The California desert will host the first ever 3D-printed housing community. The developer, Palari Group, is planning to build 15 sustainability sourced, 3D-printed homes on a five-acre plot in Rancho Mirage, which is near Palm Springs. Each home will be just under 1,500 square feet and start at $595,000.
More on the development
The single-story homes will each be 1,450 square feet and built from a stone composite material that is strong, fire- and water-resistant, and termite-proof, according to Palari's CEO.
Homes will all have three beds and two baths, along with a deck and swimming pool. The starting price will be $595,000, while buyers will also have the option to add a smaller residence on the property for an additional $255,000.
Mighty Buildings, which just raised a $40 million Series B, will build the homes. It doesn't actually print the houses on-site; instead, the construction start-up 3D prints modular panels in a factory that are then installed on-site. Palari group founder and CEO Basil Starr said the modular panels are assembled "kind of like Lego blocks" in an interview with CNN.
Starr added, "In wood-frame construction, there's a significant waste that is generated for the home that's being built, it's about two tons of waste that goes into landfills...And with 3D printing, it's a revolutionary way of building that completely eliminates that unnecessary waste."
The average owner-occupied home value in the area is $825,738. While we’re not comparing apples to apples here, that’s a nice nugget to keep in mind to demonstrate 3D printing’s potential to help solve the current housing shortage. Rising material prices and a short supply of single-family homes have driven prices up during the pandemic -- meaning people are looking for more economical alternatives like 3D printing.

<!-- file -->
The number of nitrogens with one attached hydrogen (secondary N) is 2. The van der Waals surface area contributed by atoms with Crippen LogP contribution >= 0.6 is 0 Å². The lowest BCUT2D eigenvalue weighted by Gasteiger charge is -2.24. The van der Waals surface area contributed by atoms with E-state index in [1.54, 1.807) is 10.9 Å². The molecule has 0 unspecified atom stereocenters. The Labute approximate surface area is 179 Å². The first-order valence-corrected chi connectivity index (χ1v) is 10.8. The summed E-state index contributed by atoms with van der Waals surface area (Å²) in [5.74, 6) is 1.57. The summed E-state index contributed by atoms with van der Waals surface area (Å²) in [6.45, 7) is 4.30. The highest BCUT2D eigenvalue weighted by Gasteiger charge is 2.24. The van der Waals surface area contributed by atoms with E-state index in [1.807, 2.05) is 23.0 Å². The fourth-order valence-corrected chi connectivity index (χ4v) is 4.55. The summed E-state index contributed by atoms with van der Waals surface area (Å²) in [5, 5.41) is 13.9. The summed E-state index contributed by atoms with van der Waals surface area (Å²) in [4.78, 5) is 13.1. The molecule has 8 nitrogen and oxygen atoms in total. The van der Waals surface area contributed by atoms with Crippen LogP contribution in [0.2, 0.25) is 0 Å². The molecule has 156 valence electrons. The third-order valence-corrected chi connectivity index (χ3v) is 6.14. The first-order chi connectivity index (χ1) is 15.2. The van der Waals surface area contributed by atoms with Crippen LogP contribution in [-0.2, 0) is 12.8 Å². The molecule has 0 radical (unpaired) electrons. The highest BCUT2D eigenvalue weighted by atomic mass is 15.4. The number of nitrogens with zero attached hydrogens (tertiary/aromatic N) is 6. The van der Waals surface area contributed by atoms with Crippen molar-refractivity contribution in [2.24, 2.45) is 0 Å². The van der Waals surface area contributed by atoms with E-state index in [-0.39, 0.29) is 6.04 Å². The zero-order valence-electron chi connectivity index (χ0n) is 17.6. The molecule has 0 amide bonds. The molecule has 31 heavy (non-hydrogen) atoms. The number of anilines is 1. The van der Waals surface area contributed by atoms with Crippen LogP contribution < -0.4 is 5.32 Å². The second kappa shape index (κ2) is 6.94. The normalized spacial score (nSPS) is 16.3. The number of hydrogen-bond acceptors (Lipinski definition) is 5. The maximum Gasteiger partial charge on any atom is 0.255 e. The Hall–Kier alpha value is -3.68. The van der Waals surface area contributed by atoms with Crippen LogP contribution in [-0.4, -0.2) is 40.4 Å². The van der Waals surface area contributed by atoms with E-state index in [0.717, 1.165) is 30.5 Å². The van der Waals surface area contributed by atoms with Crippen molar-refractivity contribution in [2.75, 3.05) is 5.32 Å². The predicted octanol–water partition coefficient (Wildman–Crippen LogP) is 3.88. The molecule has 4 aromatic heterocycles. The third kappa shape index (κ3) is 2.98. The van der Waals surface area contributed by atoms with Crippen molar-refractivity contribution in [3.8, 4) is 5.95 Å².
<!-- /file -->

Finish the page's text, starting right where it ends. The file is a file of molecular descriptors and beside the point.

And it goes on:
Hold on -- what does it mean to 3D print something?
3D printing, otherwise known as additive manufacturing, is the process of taking a digital 3D model and creating a solid, real-world object from it. The technology initially gained traction for its use in prototyping to prepare for large-scale manufacturing.
The technology has developed to the point where it's now economically viable to weave 3D printers into part of the manufacturing process. And now, we’re even seeing it in construction.
Other start-ups using 3D printing to build houses
We just saw the first 3D-printed house go on the market in New York. SQ4D built the home, listed for $299,000. It has three bedrooms, two bathrooms, and a 2.5 car garage. According to the listing agent, this home was priced 50% below other new builds in the area.
There’s also Apis Cor, which built the world’s largest 3D-printed building to date back in 2019. The company built a two-story structure in Dubai. Apis Cor uses a robot to build homes on-site, as opposed to 3D printing modular pieces offsite.
The Millionacres bottom line
3D printing and modular technologies have converged and are gaining traction in construction. The combination of sustainability, cost savings, and efficiency will make it hard to ignore as real estate investors think about the future of housing development.